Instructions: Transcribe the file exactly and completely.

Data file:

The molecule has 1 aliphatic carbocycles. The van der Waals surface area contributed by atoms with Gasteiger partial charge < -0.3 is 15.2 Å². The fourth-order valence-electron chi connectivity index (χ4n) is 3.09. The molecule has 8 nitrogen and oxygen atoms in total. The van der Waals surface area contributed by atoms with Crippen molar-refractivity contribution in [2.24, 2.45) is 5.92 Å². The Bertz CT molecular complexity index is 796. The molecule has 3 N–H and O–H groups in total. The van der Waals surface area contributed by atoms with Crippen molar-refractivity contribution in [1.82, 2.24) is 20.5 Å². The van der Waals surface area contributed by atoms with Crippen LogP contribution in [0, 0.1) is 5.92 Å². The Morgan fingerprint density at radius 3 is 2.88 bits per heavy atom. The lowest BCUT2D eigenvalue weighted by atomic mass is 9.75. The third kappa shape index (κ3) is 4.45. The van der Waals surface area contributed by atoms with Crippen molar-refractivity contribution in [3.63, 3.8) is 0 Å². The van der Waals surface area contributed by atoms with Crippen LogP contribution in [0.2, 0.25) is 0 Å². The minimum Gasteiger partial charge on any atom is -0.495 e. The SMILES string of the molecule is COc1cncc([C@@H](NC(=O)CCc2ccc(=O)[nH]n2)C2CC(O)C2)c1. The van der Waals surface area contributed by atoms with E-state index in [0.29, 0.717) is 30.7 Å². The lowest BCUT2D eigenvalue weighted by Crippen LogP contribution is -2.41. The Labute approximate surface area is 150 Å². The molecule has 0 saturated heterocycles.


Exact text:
The molecule has 1 aliphatic carbocycles. The van der Waals surface area contributed by atoms with Gasteiger partial charge < -0.3 is 15.2 Å². The fourth-order valence-electron chi connectivity index (χ4n) is 3.09. The molecule has 8 nitrogen and oxygen atoms in total. The van der Waals surface area contributed by atoms with Crippen molar-refractivity contribution in [2.24, 2.45) is 5.92 Å². The Bertz CT molecular complexity index is 796. The molecule has 3 N–H and O–H groups in total. The van der Waals surface area contributed by atoms with Crippen molar-refractivity contribution in [1.82, 2.24) is 20.5 Å². The van der Waals surface area contributed by atoms with Crippen LogP contribution in [0, 0.1) is 5.92 Å². The Morgan fingerprint density at radius 3 is 2.88 bits per heavy atom. The lowest BCUT2D eigenvalue weighted by atomic mass is 9.75. The third kappa shape index (κ3) is 4.45. The van der Waals surface area contributed by atoms with Crippen molar-refractivity contribution in [3.63, 3.8) is 0 Å². The van der Waals surface area contributed by atoms with Crippen LogP contribution in [0.2, 0.25) is 0 Å². The minimum Gasteiger partial charge on any atom is -0.495 e. The SMILES string of the molecule is COc1cncc([C@@H](NC(=O)CCc2ccc(=O)[nH]n2)C2CC(O)C2)c1. The van der Waals surface area contributed by atoms with E-state index in [0.29, 0.717) is 30.7 Å². The lowest BCUT2D eigenvalue weighted by Crippen LogP contribution is -2.41. The Labute approximate surface area is 150 Å². The molecule has 0 saturated heterocycles.